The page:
Aiwa Thrive

Nelly Der Kiureghian

Today, we feature Nelly Der Kiureghian.

Born and raised in Beirut, Lebanon, Nelly grew up in a warm and nurturing Armenian family and attended a French Catholic school. At the age of 9 she lost her Father. In the Nelly Derlate 1970s, in the wake of the Lebanese Civil War, she moved to Southern California with her family

Location: Armenia

Occupation: Former Teacher at Burke


She attended California State Polytechnic University, Pomona, and graduated with an undergraduate degree in computer information systems. Shortly thereafter, she met and married the love of her life, Armen Der Kiureghian. Together, they built a home and family in the Bay Area. They have two wonderful children, Naira and Sebouh. An avid learner, Nelly studied Japanese language and culture and obtained a Master’s degree in Business Administration from San Francisco State University. After her children were a bit older, she discovered her true calling to be a teacher. Her first teaching position was at Krouzian-Zekarian Vasbouragan Armenian School. She pursued her teaching credentials in the evenings while working as a full-time teacher during the day. During the last ten years of her career, she taught mathematics at Burke’s, an all-girls middle school in San Francisco. Her aspirations were to empower her students to become confident problem solvers who appreciate the analytical process and grow into life-long math enthusiasts. In 2017, she retired and joined Armen in Armenia, while he was serving as the president of the American University of Armenia.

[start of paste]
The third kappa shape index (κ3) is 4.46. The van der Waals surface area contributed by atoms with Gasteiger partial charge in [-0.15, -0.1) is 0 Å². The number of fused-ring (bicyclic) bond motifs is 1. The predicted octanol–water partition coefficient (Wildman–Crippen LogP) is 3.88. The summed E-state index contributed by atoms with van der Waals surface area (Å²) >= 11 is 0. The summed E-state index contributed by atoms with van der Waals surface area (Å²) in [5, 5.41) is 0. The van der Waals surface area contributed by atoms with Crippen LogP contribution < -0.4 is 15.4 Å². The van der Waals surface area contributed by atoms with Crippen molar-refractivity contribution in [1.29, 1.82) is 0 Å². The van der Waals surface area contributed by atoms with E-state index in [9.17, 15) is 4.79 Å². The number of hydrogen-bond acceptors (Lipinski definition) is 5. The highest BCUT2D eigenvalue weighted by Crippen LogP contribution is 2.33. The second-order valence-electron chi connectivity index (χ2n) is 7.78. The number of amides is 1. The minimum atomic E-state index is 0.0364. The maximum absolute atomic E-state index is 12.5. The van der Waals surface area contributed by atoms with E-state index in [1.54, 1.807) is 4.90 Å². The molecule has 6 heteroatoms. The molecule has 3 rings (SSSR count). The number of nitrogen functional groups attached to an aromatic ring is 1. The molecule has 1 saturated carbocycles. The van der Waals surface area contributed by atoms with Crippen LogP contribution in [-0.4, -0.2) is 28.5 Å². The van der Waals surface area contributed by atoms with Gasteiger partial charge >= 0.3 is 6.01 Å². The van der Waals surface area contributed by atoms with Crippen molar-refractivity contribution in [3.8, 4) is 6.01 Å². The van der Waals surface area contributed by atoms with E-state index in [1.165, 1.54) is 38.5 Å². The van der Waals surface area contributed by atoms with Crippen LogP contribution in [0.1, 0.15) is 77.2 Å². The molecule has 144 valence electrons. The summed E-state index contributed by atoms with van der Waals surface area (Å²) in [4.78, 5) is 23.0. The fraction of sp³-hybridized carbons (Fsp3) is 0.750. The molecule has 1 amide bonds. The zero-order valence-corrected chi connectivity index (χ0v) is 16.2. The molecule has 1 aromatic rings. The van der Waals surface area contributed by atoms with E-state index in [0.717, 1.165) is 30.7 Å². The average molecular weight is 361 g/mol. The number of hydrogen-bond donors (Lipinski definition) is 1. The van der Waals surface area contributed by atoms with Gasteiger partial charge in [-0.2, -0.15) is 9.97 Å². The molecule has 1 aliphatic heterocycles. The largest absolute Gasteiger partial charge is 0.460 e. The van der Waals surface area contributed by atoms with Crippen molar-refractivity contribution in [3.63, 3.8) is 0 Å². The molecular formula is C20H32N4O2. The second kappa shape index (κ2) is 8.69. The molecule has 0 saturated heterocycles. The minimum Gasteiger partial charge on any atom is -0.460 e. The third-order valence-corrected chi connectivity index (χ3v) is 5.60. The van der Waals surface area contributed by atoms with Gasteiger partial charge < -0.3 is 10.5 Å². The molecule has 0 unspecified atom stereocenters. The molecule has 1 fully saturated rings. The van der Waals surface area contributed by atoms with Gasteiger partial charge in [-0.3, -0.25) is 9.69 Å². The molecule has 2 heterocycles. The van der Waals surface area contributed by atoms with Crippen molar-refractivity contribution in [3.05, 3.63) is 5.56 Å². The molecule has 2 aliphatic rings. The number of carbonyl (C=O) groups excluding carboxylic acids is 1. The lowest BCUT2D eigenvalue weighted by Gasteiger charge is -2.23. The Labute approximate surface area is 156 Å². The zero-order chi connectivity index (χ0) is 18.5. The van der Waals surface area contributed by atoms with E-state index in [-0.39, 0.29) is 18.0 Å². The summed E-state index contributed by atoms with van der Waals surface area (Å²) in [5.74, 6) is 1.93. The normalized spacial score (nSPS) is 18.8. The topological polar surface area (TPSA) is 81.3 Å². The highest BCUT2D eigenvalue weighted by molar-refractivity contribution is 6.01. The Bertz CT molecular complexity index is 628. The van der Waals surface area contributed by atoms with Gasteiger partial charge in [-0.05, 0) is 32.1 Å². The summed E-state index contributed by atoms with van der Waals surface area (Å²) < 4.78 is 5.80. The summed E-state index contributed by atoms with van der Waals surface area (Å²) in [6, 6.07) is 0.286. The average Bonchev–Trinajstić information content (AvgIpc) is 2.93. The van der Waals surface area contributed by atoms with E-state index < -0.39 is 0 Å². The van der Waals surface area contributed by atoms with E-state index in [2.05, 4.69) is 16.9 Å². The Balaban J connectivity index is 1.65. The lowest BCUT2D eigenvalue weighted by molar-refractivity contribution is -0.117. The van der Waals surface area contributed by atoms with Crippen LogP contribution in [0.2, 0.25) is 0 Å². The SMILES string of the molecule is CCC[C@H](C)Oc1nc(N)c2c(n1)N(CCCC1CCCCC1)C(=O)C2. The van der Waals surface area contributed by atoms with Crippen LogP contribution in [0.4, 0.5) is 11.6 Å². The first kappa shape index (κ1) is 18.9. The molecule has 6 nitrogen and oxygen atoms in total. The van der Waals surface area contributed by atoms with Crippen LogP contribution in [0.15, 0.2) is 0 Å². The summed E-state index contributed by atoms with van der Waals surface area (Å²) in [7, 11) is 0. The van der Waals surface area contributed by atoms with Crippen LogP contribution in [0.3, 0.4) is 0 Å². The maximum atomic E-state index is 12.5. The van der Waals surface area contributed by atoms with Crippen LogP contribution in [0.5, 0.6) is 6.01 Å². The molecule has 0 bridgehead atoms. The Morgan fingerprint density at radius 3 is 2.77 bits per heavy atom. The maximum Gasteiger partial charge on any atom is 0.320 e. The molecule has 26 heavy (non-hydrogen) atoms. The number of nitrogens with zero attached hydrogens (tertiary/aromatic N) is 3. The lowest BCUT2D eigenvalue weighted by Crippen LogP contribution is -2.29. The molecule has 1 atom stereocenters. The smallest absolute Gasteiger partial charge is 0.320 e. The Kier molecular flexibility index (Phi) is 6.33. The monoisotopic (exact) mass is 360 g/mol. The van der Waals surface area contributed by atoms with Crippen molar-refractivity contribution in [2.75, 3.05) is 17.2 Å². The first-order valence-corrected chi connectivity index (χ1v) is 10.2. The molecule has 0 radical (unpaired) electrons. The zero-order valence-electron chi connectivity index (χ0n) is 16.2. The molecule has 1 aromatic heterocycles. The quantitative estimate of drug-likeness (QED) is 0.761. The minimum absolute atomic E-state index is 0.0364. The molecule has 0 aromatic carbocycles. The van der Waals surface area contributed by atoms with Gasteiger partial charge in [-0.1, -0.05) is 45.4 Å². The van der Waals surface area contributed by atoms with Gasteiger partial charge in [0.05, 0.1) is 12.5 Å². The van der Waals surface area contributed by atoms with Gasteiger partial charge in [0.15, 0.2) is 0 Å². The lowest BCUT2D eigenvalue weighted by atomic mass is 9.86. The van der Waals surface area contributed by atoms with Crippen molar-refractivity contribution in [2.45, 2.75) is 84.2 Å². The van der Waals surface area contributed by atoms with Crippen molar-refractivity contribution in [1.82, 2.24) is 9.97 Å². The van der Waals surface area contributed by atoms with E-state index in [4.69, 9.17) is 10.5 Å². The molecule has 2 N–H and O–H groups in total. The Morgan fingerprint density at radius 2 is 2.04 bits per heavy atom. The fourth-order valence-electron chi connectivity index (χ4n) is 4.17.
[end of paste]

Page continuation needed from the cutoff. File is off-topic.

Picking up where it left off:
Q: What is your life philosophy?

I read Voltaire’s Candide for the first time in high school and became a convert. My philosophy in a nutshell is “we must cultivate our garden.”

Q: What is your hope for the future?

As a descendant of a people who for centuries suffered discrimination, prejudice and ethnic cleansing, my hope for the future is for all human beings to transcend ethnic, religious and racial barriers, to have equal opportunities for education, freedom of thought, freedom of religion, and economic advancement in a free and liberal society.

Q: What is your favorite thing about being Armenian?

My favorite thing about being Armenian is the notion that I am part of a global community that includes both the Diaspora and Armenia. My husband and I have come across Armenians in every corner of the earth, and to our delight, every community has created a small Armenia in far away lands: a church, a school, a community hall, institutions that help anchor them to their roots, their traditions, their language. We have an apartment in Yerevan and enjoy living half of the year there. Living in Armenia makes me feel even closer to my people and culture.

How has the Armenian culture shaped / influenced you?

When I was growing up in Beirut, my initial exposure to Armenian culture was through Hamazkayin Cultural Organization, of which my parents were active members. My parents frequently took me to plays by the Kaspar Ipekian theater group directed by the late George Sarkissian. As a young adult, I vividly remember the exhilaration that I felt sitting in the audience of the theater and learning for the first time about Tehlirian, Talaat, and Operation Nemesis — what an eye-opening experience for a young Armenian girl! That was just the beginning. Throughout the years, my curiosity pushed me to read, inquire and learn about our history, music, folklore and religion. My curiosity about my culture has also led me to inquire about and appreciate other cultures and civilizations. Undoubtedly, my life has been enriched and my identity more clearly defined thanks to my exposure to Armenian culture during my formative years.


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